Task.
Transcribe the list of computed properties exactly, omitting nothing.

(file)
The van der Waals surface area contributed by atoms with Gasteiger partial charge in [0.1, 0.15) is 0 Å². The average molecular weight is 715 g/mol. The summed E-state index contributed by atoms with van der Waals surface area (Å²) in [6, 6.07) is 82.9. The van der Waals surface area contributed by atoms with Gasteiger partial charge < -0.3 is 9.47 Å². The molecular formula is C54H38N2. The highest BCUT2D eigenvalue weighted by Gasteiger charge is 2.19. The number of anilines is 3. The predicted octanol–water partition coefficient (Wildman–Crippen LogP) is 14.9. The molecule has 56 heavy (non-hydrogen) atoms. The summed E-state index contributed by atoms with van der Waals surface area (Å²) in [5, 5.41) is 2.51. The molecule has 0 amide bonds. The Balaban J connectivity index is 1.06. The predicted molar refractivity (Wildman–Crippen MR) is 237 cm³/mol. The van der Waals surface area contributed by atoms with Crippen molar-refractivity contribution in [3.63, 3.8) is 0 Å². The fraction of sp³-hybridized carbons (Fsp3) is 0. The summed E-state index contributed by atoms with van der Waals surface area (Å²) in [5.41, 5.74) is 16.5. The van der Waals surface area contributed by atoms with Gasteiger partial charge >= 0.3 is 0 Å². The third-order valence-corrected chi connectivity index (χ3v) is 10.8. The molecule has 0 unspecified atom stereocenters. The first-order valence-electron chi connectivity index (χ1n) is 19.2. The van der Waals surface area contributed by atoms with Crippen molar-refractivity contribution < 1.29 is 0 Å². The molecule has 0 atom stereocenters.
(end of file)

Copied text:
The van der Waals surface area contributed by atoms with Gasteiger partial charge in [0.1, 0.15) is 0 Å². The average molecular weight is 715 g/mol. The summed E-state index contributed by atoms with van der Waals surface area (Å²) in [6, 6.07) is 82.9. The van der Waals surface area contributed by atoms with Gasteiger partial charge < -0.3 is 9.47 Å². The molecular formula is C54H38N2. The highest BCUT2D eigenvalue weighted by Gasteiger charge is 2.19. The number of anilines is 3. The predicted octanol–water partition coefficient (Wildman–Crippen LogP) is 14.9. The molecule has 56 heavy (non-hydrogen) atoms. The summed E-state index contributed by atoms with van der Waals surface area (Å²) in [5, 5.41) is 2.51. The molecule has 0 amide bonds. The Balaban J connectivity index is 1.06. The predicted molar refractivity (Wildman–Crippen MR) is 237 cm³/mol. The van der Waals surface area contributed by atoms with Crippen molar-refractivity contribution in [3.63, 3.8) is 0 Å². The fraction of sp³-hybridized carbons (Fsp3) is 0. The summed E-state index contributed by atoms with van der Waals surface area (Å²) in [5.41, 5.74) is 16.5. The van der Waals surface area contributed by atoms with Gasteiger partial charge >= 0.3 is 0 Å². The third-order valence-corrected chi connectivity index (χ3v) is 10.8. The molecule has 0 unspecified atom stereocenters. The first-order valence-electron chi connectivity index (χ1n) is 19.2. The van der Waals surface area contributed by atoms with Crippen molar-refractivity contribution < 1.29 is 0 Å². The molecule has 0 atom stereocenters.